“And we thought that we had moved into an area of greater political responsibility with the public’s money.
“But instead, what we have seen in recent weeks is not one but three major cost overruns in capital spending under Fine Gael.
“The National Children’s Hospital will be the most expensive in the world.
“The Dublin Metro may now cost four or five billion, according to the Taoiseach.
“And €3 billion is to be given to a profit-making private monopoly for a broadband network that the public will never own.
“Labour wants to see high-speed rural broadband delivered as soon as possible, and we are committed to covering the necessary cost, as long as the network remains in public ownership.
“We must have public ownership so that we control costs more effectively in future years.
“In 25 years’ time, access to broadband will be even more essential than it is now.
“People will be routinely accessing healthcare advice and consultations from their homes, through broadband.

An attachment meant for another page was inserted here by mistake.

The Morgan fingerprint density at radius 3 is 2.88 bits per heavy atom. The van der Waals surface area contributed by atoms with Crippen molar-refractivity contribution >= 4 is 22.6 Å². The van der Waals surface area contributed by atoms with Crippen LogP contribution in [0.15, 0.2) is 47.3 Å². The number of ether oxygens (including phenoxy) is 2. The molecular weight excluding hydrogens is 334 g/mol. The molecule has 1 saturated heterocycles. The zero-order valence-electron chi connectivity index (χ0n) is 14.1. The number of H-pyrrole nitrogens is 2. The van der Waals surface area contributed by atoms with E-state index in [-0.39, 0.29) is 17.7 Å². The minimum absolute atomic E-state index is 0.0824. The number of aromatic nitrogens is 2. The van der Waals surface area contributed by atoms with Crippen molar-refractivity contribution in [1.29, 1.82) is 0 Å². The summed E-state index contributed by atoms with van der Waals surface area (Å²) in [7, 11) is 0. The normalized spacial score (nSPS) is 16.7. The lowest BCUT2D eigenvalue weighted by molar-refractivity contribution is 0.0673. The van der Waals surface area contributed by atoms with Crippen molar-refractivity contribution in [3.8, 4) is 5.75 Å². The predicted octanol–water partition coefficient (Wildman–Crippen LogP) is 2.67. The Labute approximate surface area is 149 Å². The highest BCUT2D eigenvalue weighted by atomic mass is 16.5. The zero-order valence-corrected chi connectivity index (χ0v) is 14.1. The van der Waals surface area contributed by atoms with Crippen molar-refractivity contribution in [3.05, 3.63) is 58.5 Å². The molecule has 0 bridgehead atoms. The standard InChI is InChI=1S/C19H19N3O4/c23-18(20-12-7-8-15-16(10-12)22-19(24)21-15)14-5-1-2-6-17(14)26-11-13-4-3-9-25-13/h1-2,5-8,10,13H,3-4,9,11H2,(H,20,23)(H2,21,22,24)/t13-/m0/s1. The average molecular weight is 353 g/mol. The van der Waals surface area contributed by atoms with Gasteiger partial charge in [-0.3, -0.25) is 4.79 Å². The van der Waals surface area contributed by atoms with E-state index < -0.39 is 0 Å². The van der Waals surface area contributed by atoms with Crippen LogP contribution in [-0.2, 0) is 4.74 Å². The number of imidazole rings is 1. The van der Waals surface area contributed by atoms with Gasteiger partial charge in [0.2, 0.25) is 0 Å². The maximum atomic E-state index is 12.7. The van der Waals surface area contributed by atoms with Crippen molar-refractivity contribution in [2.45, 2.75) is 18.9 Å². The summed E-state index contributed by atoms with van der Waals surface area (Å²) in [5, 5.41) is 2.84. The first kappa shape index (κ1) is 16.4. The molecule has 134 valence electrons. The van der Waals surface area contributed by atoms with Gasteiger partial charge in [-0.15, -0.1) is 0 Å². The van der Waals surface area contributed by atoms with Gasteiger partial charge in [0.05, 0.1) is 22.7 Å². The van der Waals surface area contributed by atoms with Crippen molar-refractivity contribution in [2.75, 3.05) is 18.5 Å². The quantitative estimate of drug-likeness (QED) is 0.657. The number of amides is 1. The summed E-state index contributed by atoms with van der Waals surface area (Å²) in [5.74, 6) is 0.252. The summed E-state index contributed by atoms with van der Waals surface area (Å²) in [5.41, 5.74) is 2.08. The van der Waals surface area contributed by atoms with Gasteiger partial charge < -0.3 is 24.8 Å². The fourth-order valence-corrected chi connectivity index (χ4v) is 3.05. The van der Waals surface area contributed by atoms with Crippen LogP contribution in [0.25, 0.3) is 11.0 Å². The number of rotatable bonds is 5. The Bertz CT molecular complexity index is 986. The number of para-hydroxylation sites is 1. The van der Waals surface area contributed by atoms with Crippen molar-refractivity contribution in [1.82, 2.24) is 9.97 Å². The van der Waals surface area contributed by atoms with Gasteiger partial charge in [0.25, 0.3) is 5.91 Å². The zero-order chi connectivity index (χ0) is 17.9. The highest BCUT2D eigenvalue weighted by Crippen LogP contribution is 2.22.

“People will be conducting business from their homes and farms, using broadband.
“And a private monopoly will own the network.
“Potentially, vulture funds will own the network.
“Fine Gael has failed to explain what added value that a venture capitalist brings to this whole consortium, at a time where the State can easily borrow the money.
“When we delivered rural electrification, it was through a public enterprise that has served this country well and faithfully for generations, as a quality employer and as a profitable company that paid €1.5 billion in dividends to the State following the 2008 crash.
“Modelled on rural electrification, we should have an ESB-style National Broadband Company to retain control over prices into perpetuity and to eliminate the possibility of ruthless investors taking over rural broadband.
“Twenty-five years might seem like a long time, but learning the lessons from 2008, which is now 11 years ago, it should be clear that there are too many risks involved in letting a private monopoly run our broadband network.
“The public was rightly determined, as was Labour, that Irish Water should never be privatised. But why does Fine Gael think that the public would accept a utility as important as broadband to be privatised from the outset?”